Mechanical forces generated by cells play important functional roles within many physiological systems such as regulating local vascular resistance, producing cardiac contractions, and propelling intestinal contents. As a result, a multitude of disorders can be caused directly by malfunctioning cellular force generation including chronic conditions such as asthma, hypertension, and bowel disease. Such disorders place a significant burden on patient health and there is a paucity of effective drugs, arguably due to a lack of adequate tools for evaluating cellular force in research or in early drug discovery.
Existing approaches to measure cellular forces have been largely limited to biological research settings. Of these, the most widely used are traction force microscopy (TFM) and elastomeric micropost arrays (EMA). Although both approaches are useful for probing specific sub-cellular forces at low yields (usually 10s of cells per experiment), they were not intended to be used as high-throughput tools for rapidly conducting extensive pharmacological testing and have not been adopted by pharmaceutical companies for drug discovery. Specific barriers to adoption of such technologies include their relatively low throughput, complex experimental procedures which are difficult to automate, and minimal control over cell morphologies which necessitates intensive, non-trivial data analysis and normalization. Production of these systems and their physical characteristics also complicate or entirely prevent integration with standard SLAS well-plate formats.
We developed a high-throughput phenotypic screening platform that met this need by measuring the relative strains induced by the contractile forces generated by up to 105 single-cells adhered to large arrays of elastomeric surface sensors. The method supports analysis of a variety of force-generating behaviors in both a standalone and the multiwell formats used for drug-discovery. This dissertation describes the fabrication of these novel substrates, provides several use-cases including studies of smooth muscle or cardiac muscle force biology at the single-cell level, and provides novel biological data regarding the phagocytic forces of individual human macrophages.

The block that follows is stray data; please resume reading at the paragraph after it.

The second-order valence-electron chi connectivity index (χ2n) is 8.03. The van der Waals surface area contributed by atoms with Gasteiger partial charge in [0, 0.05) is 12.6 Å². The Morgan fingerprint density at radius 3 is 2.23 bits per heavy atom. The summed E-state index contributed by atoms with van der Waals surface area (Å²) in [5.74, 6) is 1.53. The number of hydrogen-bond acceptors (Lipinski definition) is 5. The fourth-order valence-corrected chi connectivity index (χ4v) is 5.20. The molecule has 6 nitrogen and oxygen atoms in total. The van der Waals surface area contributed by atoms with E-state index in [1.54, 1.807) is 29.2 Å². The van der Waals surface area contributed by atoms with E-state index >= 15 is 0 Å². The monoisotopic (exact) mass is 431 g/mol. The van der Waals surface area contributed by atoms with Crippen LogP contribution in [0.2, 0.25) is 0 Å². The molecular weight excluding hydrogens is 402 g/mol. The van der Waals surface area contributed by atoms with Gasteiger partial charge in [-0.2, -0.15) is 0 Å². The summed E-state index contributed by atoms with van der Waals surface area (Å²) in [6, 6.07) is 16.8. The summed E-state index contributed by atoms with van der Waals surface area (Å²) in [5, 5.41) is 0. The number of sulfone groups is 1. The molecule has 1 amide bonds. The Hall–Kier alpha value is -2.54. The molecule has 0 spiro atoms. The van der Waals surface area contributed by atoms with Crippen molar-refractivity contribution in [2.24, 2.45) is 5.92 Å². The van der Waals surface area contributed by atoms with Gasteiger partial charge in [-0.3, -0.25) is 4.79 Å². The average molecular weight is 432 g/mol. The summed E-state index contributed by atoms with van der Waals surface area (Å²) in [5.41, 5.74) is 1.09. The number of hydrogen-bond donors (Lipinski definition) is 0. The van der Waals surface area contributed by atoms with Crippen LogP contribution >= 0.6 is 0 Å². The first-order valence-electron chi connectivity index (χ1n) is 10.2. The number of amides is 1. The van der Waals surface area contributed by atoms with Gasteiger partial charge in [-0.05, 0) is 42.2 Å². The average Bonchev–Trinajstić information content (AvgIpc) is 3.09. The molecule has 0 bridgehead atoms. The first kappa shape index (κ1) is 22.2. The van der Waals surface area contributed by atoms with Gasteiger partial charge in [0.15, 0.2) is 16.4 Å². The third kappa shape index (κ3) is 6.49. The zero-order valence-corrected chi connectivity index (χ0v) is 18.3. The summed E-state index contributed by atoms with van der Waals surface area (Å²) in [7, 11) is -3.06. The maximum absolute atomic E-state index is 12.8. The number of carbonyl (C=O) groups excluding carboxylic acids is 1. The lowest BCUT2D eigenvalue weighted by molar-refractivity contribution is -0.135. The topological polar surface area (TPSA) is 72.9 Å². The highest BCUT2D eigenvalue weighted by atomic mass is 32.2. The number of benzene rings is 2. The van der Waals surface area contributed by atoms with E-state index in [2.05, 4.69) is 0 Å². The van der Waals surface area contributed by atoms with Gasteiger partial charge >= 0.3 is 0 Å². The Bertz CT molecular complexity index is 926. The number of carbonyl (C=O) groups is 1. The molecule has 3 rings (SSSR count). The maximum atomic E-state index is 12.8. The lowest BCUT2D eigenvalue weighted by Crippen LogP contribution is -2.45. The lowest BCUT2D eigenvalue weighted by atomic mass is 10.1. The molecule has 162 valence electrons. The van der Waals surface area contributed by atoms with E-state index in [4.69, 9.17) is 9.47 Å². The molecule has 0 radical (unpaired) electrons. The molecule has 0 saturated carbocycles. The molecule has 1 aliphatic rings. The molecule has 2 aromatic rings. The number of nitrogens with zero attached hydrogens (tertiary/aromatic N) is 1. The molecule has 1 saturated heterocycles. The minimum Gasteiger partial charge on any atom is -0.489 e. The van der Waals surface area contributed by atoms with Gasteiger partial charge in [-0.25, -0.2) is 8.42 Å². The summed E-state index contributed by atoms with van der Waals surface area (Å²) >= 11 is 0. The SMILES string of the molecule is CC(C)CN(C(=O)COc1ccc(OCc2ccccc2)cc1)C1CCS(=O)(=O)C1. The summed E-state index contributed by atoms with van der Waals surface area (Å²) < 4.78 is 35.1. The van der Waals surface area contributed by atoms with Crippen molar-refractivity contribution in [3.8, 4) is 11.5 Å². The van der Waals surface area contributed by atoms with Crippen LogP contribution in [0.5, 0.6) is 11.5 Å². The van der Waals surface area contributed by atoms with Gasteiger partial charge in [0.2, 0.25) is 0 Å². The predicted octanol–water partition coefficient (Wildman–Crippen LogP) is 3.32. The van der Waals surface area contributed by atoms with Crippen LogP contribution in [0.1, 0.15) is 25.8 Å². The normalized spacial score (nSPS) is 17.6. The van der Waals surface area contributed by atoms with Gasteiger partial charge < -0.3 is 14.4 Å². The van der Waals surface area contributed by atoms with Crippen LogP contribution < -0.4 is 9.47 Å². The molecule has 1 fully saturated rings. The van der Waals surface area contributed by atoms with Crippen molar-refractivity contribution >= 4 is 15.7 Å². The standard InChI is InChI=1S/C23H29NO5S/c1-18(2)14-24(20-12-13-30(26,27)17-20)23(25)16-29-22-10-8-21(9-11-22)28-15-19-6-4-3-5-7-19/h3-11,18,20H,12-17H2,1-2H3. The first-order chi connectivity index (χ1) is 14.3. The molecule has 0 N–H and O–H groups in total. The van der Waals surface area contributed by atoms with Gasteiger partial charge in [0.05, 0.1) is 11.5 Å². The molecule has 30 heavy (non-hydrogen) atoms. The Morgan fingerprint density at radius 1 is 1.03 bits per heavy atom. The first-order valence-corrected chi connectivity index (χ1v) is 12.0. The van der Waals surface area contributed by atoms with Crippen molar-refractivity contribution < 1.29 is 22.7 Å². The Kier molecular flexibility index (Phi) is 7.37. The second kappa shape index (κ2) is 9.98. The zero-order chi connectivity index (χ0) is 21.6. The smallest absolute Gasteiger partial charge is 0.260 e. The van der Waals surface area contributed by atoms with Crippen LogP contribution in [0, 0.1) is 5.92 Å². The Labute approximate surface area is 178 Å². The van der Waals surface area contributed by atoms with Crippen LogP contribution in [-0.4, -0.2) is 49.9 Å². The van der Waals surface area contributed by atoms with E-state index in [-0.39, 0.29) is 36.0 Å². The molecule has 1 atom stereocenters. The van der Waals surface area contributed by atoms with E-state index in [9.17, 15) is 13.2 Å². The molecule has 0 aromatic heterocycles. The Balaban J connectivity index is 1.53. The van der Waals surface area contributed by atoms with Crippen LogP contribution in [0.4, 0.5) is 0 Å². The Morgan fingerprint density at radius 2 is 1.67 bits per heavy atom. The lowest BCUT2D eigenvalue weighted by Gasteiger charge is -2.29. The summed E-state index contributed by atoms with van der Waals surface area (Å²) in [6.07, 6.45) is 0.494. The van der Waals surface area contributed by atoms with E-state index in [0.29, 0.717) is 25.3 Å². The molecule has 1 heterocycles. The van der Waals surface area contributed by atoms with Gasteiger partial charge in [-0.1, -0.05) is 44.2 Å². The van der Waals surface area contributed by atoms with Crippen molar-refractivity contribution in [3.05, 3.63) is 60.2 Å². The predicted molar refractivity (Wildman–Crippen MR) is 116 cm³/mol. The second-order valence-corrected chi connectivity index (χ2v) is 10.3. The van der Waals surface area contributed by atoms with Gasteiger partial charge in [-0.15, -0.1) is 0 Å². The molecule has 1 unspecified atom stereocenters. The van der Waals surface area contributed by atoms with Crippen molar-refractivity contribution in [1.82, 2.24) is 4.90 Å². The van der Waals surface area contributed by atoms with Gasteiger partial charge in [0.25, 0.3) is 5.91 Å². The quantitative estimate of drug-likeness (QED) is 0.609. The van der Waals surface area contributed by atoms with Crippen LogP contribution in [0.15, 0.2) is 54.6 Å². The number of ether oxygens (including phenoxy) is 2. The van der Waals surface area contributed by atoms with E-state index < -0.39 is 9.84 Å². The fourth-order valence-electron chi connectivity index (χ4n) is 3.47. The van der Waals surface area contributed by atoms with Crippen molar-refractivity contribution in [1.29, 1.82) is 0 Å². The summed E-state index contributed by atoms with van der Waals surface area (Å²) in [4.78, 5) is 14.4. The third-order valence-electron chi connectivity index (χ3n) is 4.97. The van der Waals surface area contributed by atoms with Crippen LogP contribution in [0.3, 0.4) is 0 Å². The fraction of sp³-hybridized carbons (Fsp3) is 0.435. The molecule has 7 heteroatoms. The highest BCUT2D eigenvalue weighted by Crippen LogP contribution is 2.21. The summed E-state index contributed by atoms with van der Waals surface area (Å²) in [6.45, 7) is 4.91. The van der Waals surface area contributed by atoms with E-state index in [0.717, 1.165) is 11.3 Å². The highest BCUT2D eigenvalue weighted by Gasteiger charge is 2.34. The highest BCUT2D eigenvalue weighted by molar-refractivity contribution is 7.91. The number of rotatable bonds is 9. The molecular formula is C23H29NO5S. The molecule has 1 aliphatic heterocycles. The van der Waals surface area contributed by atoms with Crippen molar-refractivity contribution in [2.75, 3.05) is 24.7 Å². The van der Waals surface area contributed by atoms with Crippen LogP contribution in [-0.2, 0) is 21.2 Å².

We conclude by demonstrating the integration of the platform into standard 96- and 384-wellplates and verify its feasibility as a drug discovery tool by performing a pilot high-throughput screen to identifying potential bronchodilatory compounds for asthma management. These results indicate this platform could aid in the discovery of not only new therapeutic compounds, but also of novel molecular mechanisms associated with disease.